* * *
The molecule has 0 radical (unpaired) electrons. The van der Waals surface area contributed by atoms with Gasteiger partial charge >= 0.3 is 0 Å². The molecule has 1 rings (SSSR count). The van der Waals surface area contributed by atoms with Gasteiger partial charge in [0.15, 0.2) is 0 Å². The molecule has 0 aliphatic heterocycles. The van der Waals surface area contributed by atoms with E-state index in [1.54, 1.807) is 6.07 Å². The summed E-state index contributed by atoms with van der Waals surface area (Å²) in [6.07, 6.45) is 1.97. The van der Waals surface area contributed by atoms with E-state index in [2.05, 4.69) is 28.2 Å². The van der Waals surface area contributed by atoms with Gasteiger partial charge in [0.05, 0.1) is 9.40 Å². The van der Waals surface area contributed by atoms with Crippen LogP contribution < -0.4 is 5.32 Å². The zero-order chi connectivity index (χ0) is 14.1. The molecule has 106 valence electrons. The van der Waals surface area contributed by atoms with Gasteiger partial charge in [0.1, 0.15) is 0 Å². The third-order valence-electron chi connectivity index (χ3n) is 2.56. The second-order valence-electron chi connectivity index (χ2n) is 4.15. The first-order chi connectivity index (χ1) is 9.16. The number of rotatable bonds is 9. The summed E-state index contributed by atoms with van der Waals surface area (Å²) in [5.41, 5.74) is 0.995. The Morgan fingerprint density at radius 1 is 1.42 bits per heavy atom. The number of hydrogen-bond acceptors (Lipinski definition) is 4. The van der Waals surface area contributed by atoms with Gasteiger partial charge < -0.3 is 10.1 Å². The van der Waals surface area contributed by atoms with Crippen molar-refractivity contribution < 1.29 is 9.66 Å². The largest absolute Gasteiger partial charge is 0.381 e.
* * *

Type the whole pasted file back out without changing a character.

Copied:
The molecule has 0 radical (unpaired) electrons. The van der Waals surface area contributed by atoms with Gasteiger partial charge >= 0.3 is 0 Å². The molecule has 1 rings (SSSR count). The van der Waals surface area contributed by atoms with Gasteiger partial charge in [0.15, 0.2) is 0 Å². The molecule has 0 aliphatic heterocycles. The van der Waals surface area contributed by atoms with E-state index in [1.54, 1.807) is 6.07 Å². The summed E-state index contributed by atoms with van der Waals surface area (Å²) in [6.07, 6.45) is 1.97. The van der Waals surface area contributed by atoms with E-state index in [2.05, 4.69) is 28.2 Å². The van der Waals surface area contributed by atoms with Gasteiger partial charge in [0.05, 0.1) is 9.40 Å². The van der Waals surface area contributed by atoms with Crippen LogP contribution < -0.4 is 5.32 Å². The zero-order chi connectivity index (χ0) is 14.1. The molecule has 106 valence electrons. The van der Waals surface area contributed by atoms with Gasteiger partial charge in [0.1, 0.15) is 0 Å². The third-order valence-electron chi connectivity index (χ3n) is 2.56. The second-order valence-electron chi connectivity index (χ2n) is 4.15. The first-order chi connectivity index (χ1) is 9.16. The number of rotatable bonds is 9. The summed E-state index contributed by atoms with van der Waals surface area (Å²) in [5.41, 5.74) is 0.995. The Morgan fingerprint density at radius 1 is 1.42 bits per heavy atom. The number of hydrogen-bond acceptors (Lipinski definition) is 4. The van der Waals surface area contributed by atoms with Gasteiger partial charge < -0.3 is 10.1 Å². The van der Waals surface area contributed by atoms with Crippen molar-refractivity contribution < 1.29 is 9.66 Å². The largest absolute Gasteiger partial charge is 0.381 e.